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Council OKs Garcetti for Ethics Panel


The Los Angeles City Council unanimously confirmed former L.A. County Dist. Atty. Gil Garcetti on Tuesday as the first elected official to serve on the city's 11-year-old Ethics Commission.

During Garcetti's appearance before the City Council, on which his son is a member, Councilman Nate Holden strongly denounced the Ethics Commission as racist.

Holden, who has been fined $34,000 for campaign finance violations, joined several other council members in praising Garcetti as an impartial addition to the semi-independent panel responsible for monitoring lobbyists and politicians' fund-raising, but he accused the commission and its staff of harassing and intimidating officials and their campaign contributors.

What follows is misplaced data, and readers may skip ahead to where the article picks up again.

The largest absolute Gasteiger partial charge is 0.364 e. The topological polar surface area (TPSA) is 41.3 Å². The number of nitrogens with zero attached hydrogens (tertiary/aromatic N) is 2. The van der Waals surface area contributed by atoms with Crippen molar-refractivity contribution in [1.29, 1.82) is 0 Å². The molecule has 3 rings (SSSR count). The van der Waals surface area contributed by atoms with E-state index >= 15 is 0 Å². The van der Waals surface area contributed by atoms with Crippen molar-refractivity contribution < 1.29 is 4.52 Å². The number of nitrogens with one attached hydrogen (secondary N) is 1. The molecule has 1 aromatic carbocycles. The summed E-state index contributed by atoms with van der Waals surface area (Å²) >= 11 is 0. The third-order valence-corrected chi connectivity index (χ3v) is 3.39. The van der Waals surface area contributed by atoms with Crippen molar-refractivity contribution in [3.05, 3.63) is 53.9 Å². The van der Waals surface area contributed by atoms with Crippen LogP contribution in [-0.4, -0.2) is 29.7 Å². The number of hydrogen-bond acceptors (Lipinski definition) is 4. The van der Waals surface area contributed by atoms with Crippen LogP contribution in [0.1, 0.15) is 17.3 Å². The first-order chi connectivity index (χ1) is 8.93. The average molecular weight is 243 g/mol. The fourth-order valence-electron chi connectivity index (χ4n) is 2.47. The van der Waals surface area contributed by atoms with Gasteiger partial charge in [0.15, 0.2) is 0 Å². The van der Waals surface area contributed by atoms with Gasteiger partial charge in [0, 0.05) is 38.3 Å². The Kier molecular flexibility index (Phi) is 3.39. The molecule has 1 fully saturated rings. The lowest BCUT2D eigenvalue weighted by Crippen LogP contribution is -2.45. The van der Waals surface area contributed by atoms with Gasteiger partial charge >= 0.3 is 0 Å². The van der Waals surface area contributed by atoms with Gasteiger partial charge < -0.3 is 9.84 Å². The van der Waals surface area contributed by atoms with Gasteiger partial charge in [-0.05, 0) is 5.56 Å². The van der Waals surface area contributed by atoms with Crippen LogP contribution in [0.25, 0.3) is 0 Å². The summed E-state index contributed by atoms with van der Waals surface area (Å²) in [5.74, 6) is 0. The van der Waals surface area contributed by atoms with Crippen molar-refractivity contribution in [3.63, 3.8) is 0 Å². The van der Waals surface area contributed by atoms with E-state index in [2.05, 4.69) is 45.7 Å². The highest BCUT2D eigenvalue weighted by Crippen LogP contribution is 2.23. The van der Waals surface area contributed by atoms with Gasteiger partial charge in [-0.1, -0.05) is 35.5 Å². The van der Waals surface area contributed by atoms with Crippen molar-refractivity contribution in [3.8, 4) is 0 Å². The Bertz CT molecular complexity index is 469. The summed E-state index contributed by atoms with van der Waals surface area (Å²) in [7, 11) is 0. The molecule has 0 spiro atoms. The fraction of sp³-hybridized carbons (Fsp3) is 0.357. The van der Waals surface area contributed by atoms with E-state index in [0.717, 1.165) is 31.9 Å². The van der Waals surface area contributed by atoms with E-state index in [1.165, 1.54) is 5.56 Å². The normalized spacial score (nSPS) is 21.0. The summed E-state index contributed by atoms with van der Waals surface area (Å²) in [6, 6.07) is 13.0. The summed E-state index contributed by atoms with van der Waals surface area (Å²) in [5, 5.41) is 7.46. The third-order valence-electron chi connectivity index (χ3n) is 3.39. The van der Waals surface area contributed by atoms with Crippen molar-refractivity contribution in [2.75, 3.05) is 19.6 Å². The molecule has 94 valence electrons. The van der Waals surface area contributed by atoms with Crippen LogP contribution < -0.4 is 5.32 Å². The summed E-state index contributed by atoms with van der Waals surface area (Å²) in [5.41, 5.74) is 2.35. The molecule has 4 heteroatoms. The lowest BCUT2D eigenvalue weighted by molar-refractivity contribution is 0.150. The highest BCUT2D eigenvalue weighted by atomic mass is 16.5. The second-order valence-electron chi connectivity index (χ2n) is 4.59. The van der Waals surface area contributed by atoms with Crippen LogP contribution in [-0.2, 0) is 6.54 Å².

"When you look at the record of that commission, it appears they almost selectively--selectively--go after minorities," said Holden, who is black. He represents the Crenshaw area, Koreatown and Wilshire Center and must leave office next year because of term limits.

"The commission's record and Mr. Holden's record speak for themselves," said LeeAnn Pelham, the Ethics Commission's executive director. "It's sad that Mr. Holden feels the need to express his anger in such an irresponsible way."Garcetti, who was district attorney for eight years before losing a reelection bid in 2000, responded Tuesday that he would keep Holden's complaints in mind.

"I think I can bring a fresh perspective and maybe some common sense" to the commission, he said.

Garcetti's son, Eric, a city councilman representing Hollywood and neighboring areas, recused himself Tuesday from voting on his father's appointment. His father said he will recuse himself from any matters involving his son.

Council President Alex Padilla nominated Gil Garcetti to serve a five-year term on the five-member Ethics Commission. To fill the commission's remaining vacancy, City Atty. Rocky Delgadillo has nominated Uri Herscher, a rabbi and president and chief executive of the Skirball Cultural Center.

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